The state education department had not responded to Chalkbeat’s request for comment about the Education Law Center’s letter at the time of publishing.

Karp and his team have also questioned the usefulness of the test since it is not required by federal mandates, he said. They have questioned its capability to accurately capture “graduation-level competencies” for high school students who already take a slew of state standardized tests and other exams that measure student performance over the course of several years.

For those reasons, Karp and his team are supporting the bipartisan Assembly Bill 4639, which would eliminate the exam as a requirement for New Jersey high schoolers. The bill is currently in the assembly’s education committee and is up for a vote this week. 

“The [NJGPA] does not provide any useful information to teachers or schools. The results arrive at the start of a student’s last year in high school, far too late to have any positive impact on educational programs,” Karp said. 

Newark juniors feel nervous about the exit test

Starting in December, Newark Public Schools required all juniors to attend a Saturday class to prepare for the exam this week. On average, Newark students scored 706 for the English Language Arts portion and 726 for math on the trial exit exam last year — 44 points below the passing score for English and 24 points below the score for math.

Yamia Bermudez, a junior at University High School, said she attended two Saturday sessions and found them “somewhat helpful” in preparing her for the exit test. During the sessions, students worked on a mock test and reviewed questions as a group in order to get a feel for what they could expect, Bermudez said.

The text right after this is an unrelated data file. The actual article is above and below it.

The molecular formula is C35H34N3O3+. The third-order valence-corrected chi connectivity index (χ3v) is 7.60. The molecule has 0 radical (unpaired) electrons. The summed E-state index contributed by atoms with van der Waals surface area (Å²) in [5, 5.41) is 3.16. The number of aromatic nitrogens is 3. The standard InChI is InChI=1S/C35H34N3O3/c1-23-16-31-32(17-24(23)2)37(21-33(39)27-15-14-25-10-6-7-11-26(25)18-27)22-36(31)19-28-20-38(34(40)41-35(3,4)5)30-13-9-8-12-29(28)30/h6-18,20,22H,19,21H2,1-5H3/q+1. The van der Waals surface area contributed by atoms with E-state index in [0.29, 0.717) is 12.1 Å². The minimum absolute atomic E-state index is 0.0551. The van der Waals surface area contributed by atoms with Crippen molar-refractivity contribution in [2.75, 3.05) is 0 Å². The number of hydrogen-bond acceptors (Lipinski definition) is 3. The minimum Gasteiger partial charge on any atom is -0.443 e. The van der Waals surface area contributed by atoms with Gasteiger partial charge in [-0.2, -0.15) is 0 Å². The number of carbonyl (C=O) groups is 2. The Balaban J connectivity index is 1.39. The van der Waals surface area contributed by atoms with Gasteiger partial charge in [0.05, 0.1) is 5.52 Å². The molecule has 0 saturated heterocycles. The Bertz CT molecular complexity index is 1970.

But after taking the first two sections of the English portion of the test this week, Bermudez said the reading passages were boring and the questions confusing. 

“When it was over, everybody was like: That was so confusing, it was so long, like what were they talking about?” said Bermudez about her peers who shared their thoughts after testing on Monday.

This year, the exam is broken down into three, 90-minute sections for English and Language Arts and two 90-minute sections for math. The test is computer-based, and students answer questions on their Chromebooks. Results will be available before the end of the school year in June, according to the district’s letter to parents. 

Bermudez said she feels nervous about her performance on the test so far, but knows she can take an alternative test if she doesn’t pass. 

The state offers a long list of substitute assessments for students who do not pass, such as the Armed Services Vocational Aptitude Battery,  the SAT, and ACT, among others. 

Ultimately, Bermudez said she is confident in the skills she’s learned but could do without another timed test. 

“When it comes to tests, I get stressed, I always overthink, and I end up doing worse than I would have had I just taken the time to calm down,” she said. “But for a state test, you don’t really have time to calm yourself down, you have 90 or 60 minutes to get it done.” 

Jessie Gomez is a reporter for Chalkbeat Newark, covering public education in the city. Contact Jessie at jgomez@chalkbeat.org.